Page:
Majority of women in 30s live under constant or common stress




  • 61% of women aged 31-40 are constantly or quite often over-stressed, anxious or depressed
  • Only 34% of these women have sought help from their GP
  • 'Health gap' of 66% who are trying to cope on their own.

New statistics reveal how the majority of British women in their 30s are constantly or 'quite often' feeling over-stressed, anxious or depressed - but just over a third of those affected seek medical help.

Sixty-one per cent of women aged 31-40 report feeling over-stressed, anxious or depressed 'most or all of the time' or 'quite often', health statistics* gathered by Patient, the UK's leading independent health information website reveal.

Despite these mounting stress levels, only 34% of these stressed women have sought help from their GP to tackle how they're feeling - resulting in a 'health gap' of 66% who are struggling to cope on their own.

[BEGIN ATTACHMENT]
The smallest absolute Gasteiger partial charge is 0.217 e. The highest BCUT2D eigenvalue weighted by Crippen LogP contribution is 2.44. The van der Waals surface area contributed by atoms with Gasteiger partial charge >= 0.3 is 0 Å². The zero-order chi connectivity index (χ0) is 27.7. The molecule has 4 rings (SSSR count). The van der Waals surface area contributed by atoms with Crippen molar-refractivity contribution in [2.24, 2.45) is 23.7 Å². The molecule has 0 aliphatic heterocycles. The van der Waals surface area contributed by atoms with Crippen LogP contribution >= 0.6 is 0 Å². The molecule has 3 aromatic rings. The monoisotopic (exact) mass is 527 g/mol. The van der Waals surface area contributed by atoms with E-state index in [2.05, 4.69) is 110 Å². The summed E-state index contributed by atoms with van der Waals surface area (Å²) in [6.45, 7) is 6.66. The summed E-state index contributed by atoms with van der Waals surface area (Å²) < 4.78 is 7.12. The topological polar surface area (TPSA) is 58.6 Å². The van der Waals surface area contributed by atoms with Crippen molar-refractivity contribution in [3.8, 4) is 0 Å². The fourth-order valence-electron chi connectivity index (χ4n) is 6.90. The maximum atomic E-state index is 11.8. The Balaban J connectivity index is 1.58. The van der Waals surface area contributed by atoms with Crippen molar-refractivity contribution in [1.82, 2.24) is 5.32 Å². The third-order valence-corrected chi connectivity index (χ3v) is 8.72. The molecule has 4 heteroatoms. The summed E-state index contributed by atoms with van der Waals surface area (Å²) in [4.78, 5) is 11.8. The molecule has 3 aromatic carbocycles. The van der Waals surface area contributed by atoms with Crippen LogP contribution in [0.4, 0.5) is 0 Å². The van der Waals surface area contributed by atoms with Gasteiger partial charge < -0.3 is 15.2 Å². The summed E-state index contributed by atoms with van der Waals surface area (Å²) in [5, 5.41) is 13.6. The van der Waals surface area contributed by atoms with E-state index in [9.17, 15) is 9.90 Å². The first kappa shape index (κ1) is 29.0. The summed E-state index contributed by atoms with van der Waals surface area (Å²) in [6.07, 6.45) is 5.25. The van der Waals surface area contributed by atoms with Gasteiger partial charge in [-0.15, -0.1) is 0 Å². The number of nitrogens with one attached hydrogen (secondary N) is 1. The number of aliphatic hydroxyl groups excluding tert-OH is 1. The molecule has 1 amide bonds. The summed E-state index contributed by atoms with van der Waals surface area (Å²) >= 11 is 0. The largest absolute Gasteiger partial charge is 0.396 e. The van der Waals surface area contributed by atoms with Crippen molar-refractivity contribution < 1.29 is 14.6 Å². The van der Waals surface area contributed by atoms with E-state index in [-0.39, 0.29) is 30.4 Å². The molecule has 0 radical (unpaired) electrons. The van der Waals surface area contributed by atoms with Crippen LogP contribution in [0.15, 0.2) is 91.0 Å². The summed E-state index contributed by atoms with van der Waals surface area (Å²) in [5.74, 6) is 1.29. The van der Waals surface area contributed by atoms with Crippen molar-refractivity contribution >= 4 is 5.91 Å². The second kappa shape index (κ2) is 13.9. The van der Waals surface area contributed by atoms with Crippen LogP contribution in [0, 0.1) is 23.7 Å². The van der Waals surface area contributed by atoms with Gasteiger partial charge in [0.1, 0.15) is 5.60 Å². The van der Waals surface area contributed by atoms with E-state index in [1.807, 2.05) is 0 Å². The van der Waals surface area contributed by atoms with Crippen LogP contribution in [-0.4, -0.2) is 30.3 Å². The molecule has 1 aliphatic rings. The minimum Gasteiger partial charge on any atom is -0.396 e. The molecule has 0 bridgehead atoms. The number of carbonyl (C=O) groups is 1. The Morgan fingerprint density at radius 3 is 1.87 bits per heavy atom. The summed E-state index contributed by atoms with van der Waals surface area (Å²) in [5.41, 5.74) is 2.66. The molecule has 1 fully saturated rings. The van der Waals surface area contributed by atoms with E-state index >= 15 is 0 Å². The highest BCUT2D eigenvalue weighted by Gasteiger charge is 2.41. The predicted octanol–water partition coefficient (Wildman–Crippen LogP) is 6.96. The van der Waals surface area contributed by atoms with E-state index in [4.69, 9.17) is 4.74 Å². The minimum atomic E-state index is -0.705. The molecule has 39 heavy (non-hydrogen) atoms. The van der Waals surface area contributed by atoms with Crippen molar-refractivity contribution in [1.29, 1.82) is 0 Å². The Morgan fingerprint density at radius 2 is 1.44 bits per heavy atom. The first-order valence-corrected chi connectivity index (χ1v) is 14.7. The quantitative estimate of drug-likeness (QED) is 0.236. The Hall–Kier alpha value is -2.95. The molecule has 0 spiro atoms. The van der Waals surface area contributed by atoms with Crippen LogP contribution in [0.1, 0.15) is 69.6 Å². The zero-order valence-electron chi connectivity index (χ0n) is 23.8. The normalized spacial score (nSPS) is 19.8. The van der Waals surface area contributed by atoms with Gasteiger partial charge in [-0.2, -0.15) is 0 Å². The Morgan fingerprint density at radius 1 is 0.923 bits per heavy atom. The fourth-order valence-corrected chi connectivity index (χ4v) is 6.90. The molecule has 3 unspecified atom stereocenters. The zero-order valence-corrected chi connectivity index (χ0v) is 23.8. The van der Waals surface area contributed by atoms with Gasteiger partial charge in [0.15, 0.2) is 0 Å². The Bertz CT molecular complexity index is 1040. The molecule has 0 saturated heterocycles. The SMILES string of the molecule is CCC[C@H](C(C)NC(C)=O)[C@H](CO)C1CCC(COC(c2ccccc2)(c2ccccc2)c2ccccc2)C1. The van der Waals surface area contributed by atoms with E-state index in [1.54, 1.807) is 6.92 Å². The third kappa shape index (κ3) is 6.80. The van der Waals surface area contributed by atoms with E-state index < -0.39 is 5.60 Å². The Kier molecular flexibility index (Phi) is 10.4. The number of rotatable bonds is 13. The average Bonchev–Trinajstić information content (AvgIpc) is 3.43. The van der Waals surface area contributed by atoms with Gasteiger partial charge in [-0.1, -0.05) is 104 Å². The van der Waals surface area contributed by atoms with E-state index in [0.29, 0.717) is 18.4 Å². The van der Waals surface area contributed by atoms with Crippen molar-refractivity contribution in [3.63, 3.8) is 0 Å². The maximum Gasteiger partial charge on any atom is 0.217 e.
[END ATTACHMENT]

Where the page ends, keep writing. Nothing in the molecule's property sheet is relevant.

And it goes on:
Commenting on these findings, Dr Sarah Jarvis, clinical consultant at Patient says: "Many women around this age are not only under pressure at work, but are juggling other commitments, such as caring for young children and elderly family members, not to mention household chores, when they get home after a busy day.

It's worrying to learn that many don't seek medical help, as stress can have significant long-term impact on a person's health. For any woman who feels this way, I'd urge her to speak with or call her GP for a confidential chat or to get advice on ways to cope when she really feels overwhelmed."

In contrast to their female counterparts, fewer men of the same age felt such stress levels: but their 'health gap' was slightly wider:

  • 54% of men aged 31-40 feel constantly or 'quite often' over-stressed, anxious or depressed
  • 25% of these men have sought help from their GP
  • 'Health gap' of 75% of these stressed men are struggling to cope on their own.

But the same statistics, based on over 66,000 scores from free clinically-backed health check myhealth.patient.info, also reveal good news; having a partner or being married improves the health prospects for both sexes - although having children generally means you are unhealthier than if you remained childless.

*Source: Statistics based on 66,233 scores from free online clinically-backed health check myhealth.patient.info

View more health statistics in our MyHealth infographic.